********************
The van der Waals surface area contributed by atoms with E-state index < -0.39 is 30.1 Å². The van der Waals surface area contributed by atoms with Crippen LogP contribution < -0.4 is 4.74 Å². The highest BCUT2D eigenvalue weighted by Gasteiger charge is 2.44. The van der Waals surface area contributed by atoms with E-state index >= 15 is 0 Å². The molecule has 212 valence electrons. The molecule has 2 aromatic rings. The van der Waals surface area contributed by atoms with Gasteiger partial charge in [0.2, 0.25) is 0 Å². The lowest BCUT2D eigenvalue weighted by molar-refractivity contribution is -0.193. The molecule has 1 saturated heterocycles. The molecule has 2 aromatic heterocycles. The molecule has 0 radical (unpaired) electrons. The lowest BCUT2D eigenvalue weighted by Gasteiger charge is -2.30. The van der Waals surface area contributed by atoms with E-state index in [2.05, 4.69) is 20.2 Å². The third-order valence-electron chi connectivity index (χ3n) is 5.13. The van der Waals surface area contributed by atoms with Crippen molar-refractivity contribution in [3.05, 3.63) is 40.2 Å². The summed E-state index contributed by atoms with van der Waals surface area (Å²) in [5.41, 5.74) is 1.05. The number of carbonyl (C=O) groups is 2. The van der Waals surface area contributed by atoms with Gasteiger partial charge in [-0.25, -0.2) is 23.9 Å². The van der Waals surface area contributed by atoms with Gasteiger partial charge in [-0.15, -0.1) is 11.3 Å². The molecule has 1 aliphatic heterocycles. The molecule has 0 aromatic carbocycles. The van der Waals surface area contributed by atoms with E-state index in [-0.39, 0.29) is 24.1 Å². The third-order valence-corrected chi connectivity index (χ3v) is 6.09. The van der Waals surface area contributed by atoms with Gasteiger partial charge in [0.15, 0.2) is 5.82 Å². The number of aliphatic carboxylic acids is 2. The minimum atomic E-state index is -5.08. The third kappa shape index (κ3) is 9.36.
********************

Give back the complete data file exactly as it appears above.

The van der Waals surface area contributed by atoms with E-state index < -0.39 is 30.1 Å². The van der Waals surface area contributed by atoms with Crippen LogP contribution < -0.4 is 4.74 Å². The highest BCUT2D eigenvalue weighted by Gasteiger charge is 2.44. The van der Waals surface area contributed by atoms with E-state index >= 15 is 0 Å². The molecule has 212 valence electrons. The molecule has 2 aromatic rings. The van der Waals surface area contributed by atoms with Gasteiger partial charge in [0.2, 0.25) is 0 Å². The lowest BCUT2D eigenvalue weighted by molar-refractivity contribution is -0.193. The molecule has 1 saturated heterocycles. The molecule has 2 aromatic heterocycles. The molecule has 0 radical (unpaired) electrons. The lowest BCUT2D eigenvalue weighted by Gasteiger charge is -2.30. The van der Waals surface area contributed by atoms with E-state index in [2.05, 4.69) is 20.2 Å². The third-order valence-electron chi connectivity index (χ3n) is 5.13. The van der Waals surface area contributed by atoms with Crippen molar-refractivity contribution in [3.05, 3.63) is 40.2 Å². The summed E-state index contributed by atoms with van der Waals surface area (Å²) in [5.41, 5.74) is 1.05. The number of carbonyl (C=O) groups is 2. The van der Waals surface area contributed by atoms with Gasteiger partial charge in [-0.25, -0.2) is 23.9 Å². The van der Waals surface area contributed by atoms with Gasteiger partial charge in [-0.15, -0.1) is 11.3 Å². The molecule has 1 aliphatic heterocycles. The molecule has 0 aromatic carbocycles. The van der Waals surface area contributed by atoms with E-state index in [-0.39, 0.29) is 24.1 Å². The third-order valence-corrected chi connectivity index (χ3v) is 6.09. The van der Waals surface area contributed by atoms with Gasteiger partial charge in [0.15, 0.2) is 5.82 Å². The number of aliphatic carboxylic acids is 2. The minimum atomic E-state index is -5.08. The third kappa shape index (κ3) is 9.36.